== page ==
MADRID (Reuters) - Barcelona and its members would have to decide which soccer league to play in if Catalonia gained independence from Spain, club president Josep Maria Bartomeu said on Monday.
The Catalan club played behind closed doors at the Nou Camp on Sunday, beating Las Palmas 3-0 in La Liga, as a protest against Spain using force to prevent voters taking part in a banned referendum to decide the region’s fate.
More than 840 people needed medical attention after riot police clashed with some of those attempting to participate in the controversial vote on secession, which the Spanish government had ruled illegal.
“In the case of independence, the club and the members would have to decide in which league we would play,” Bartomeu told reporters after a board meeting.
“We are going through difficult and complicated moments and with respect to what could happen in the future we will take it on with calm and wisdom.”
Catalan sports minister Gerard Figueras last week said Barcelona may be able to play in another country should the region achieve independence from Spain.
“In the case of independence, Catalan teams in La Liga – Barcelona, Espanyol and Girona – will have to decide where they want to play: in the Spanish league or a neighbouring country like Italy, France or the (English) Premier League,” he said.
Bartomeu also said he had accepted the resignations of Barcelona vice-president Carles Vilarrubi and director Jordi Mones, who opposed the decision to play behind closed doors.
“Today the board has accepted the resignation of vice-president Carles Vilarrubi and Barca Innovation Hub chief Jordi Mones,” he said.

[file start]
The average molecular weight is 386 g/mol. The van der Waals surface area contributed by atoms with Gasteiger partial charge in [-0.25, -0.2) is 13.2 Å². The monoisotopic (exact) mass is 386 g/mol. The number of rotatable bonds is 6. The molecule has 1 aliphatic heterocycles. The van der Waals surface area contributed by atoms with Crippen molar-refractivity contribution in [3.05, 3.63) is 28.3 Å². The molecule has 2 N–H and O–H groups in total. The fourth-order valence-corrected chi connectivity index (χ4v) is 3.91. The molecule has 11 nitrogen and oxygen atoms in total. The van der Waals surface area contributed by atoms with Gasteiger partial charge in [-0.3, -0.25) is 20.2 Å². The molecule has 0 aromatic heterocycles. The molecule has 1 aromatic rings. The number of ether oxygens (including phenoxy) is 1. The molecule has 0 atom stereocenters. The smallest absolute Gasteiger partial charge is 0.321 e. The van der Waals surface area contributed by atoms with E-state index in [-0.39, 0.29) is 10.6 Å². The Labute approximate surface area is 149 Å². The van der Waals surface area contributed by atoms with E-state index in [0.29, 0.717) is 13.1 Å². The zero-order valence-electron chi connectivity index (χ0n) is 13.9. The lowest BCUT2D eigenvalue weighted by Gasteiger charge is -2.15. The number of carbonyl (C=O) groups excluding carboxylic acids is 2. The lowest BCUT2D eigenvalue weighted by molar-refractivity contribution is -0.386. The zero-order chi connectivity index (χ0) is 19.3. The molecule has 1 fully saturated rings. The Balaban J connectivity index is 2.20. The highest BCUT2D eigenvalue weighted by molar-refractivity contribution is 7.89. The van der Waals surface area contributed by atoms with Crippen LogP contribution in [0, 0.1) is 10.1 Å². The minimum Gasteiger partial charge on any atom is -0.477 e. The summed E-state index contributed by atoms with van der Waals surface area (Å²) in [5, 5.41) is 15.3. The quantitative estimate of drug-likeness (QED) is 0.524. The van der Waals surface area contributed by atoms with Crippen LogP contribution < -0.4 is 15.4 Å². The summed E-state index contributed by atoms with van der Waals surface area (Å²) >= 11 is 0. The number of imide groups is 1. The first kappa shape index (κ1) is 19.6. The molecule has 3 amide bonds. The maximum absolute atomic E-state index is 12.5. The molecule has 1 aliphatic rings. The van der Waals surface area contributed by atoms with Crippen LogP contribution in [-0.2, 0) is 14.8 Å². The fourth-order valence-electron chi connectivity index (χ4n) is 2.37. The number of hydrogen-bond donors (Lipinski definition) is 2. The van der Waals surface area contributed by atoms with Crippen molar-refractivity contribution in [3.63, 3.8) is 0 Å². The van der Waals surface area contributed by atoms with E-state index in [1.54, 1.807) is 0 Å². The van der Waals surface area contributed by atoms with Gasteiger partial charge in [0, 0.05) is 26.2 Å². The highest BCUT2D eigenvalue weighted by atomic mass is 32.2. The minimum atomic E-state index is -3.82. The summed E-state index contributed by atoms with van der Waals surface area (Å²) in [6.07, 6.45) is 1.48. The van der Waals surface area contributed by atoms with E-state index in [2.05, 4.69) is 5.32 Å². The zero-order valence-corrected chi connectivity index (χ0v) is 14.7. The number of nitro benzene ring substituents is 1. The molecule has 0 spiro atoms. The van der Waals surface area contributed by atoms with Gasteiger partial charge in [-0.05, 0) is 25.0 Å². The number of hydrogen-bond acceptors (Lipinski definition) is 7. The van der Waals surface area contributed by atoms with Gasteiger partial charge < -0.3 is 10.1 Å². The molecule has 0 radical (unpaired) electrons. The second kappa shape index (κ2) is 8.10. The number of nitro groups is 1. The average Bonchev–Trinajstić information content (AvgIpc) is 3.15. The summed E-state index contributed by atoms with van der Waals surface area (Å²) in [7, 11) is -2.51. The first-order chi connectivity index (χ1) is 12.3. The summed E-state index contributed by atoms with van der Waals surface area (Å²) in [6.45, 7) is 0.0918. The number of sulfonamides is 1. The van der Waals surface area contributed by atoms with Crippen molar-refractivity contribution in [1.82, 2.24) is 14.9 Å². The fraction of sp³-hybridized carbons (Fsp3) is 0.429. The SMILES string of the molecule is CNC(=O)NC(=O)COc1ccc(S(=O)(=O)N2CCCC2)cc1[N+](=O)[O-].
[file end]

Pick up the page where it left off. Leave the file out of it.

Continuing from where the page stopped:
“We thank both of them for their dedication during all their years of service to the club.”
Bartomeu said choosing to play without fans was one of the hardest decisions he has had to make as the club’s president, since taking over from Sandro Rosell in January 2014.
”We perfectly understand that many of our members and fans would have preferred the option of calling off the match,“ said Bartomeu. ”That is why I must say that this was one of the most difficult decisions that I have ever had to make as Barca president.
“We very seriously considered the option of postponing the game, but we could not get the Professional Football League (LFP) to approve our request,” he added referring to the national body that runs La Liga.
“Having reached that point, I decided to play behind closed doors because we believed that the image of a football match being played in a completely empty Camp Nou would have been a responsible action and a way of showing how we utterly reject the exceptional and inadmissible situation going on around Catalonia.”
Barcelona, Espanyol and Girona all announced on Monday that they would be joining a region-wide general strike in Catalonia on Tuesday, Oct. 3 following the weekend’s events.
Reporting by Rik Sharma; Editing by Christian Radnedge